While mulling some recent material from The Bulwark, I thought I’d explain something to the converted “Never Trumpers” the outlet represents, and did so at New York:
For a while now I’ve had a guilty-pleasure reading habit: The Bulwark, that semi-official outlet of Never Trumpers who view themselves as having definitively broken with the GOP thanks to their former party’s thralldom to Donald J. Trump. I share its contributors’ belief that they (the tribe usefully described by Miller as Red Dog Democrats) represent not just a self-promoting claque of elite scribblers but a real if marginal faction of the Democratic Party, having burned a lot of bridges on their way out of the GOP. Their views appear to parallel those of a significant number of suburban Republicans and independents who voted Democratic in 2018 and 2020. And given the very close balance between voters of the two parties, as reflected most recently in 2020, Democrats really can’t afford to contemptuously reject any potential adherents, however alien or even repugnant they might find their backgrounds.
So it’s understandable when Bulwark co-founder Charlie Sykes expresses frustration that Democrats refuse to consider their pleas for policy concessions on grounds of holding old grudges:
“The spending. The wokeness. The repeal of the Hyde Amendment. I could go on …
“These are difficult times for folks on the center-right, who’ve tried to join Democrats in a loose alliance to protect the Republic from Trumpism …
“Litmus tests are applied: it’s not enough to be pro-democracy, NTers are also expected to embrace the elements of the progressive agenda — from free community college, to abortion, rent moratoriums, police funding, transgenderism, CRT, social spending, and the candidacy of Greta Thunberg for sainthood.”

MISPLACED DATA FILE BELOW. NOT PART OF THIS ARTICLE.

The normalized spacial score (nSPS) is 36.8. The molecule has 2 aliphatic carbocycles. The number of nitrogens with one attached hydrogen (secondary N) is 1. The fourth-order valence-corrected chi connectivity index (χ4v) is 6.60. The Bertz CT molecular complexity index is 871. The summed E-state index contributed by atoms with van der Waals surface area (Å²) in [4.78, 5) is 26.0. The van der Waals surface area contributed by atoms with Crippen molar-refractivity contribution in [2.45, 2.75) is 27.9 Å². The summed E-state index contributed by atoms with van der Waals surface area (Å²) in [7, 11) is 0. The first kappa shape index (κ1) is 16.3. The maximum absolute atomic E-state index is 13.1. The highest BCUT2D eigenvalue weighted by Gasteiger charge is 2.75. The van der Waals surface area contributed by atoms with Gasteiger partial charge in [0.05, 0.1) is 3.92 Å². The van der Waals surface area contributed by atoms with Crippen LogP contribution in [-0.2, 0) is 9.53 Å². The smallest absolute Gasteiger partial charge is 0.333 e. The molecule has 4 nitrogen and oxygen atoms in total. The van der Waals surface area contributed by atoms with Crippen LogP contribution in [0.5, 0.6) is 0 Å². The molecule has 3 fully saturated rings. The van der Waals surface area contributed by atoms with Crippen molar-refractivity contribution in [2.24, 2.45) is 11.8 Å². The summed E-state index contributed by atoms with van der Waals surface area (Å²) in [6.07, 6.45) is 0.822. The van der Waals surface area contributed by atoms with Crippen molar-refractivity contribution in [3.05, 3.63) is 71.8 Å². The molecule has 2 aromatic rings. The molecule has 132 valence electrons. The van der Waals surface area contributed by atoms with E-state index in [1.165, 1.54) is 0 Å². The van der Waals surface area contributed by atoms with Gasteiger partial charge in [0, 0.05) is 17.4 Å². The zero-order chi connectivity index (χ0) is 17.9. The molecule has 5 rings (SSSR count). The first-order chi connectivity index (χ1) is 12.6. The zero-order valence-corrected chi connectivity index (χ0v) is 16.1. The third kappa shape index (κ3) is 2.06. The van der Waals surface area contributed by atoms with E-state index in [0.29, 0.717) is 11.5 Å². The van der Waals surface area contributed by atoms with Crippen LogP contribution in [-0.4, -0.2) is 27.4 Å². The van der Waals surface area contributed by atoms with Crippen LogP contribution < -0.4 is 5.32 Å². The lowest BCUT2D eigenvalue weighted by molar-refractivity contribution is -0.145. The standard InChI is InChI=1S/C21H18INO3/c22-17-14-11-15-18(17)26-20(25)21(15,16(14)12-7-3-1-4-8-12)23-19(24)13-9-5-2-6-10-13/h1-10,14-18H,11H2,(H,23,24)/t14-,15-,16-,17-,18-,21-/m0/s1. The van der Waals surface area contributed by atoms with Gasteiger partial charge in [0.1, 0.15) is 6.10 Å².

Sykes fears it’s all very personal, and warns, “If you cancel moderates/conservatives for their past sins, you don’t have a coalition.”
Here’s the thing, though: It’s not really about the Red Dogs. Yes, I’m sure it’s been tough for them to watch Democrats largely come together around a legislative program that’s significantly more progressive than the one advanced by the Obama administration. But Democrats have been coalescing around the basics of the Build Back Better agenda for some time now. That the famously moderate Joe Biden now embraces it is a sign of how the party has slowly evolved, not some sort of betrayal or surrender to the left. And anyone who paid close attention to the 2020 presidential primaries should have understood that there is less distance between Joe Biden and Bernie Sanders than between Joe Biden and the Joe Biden of the 1990s.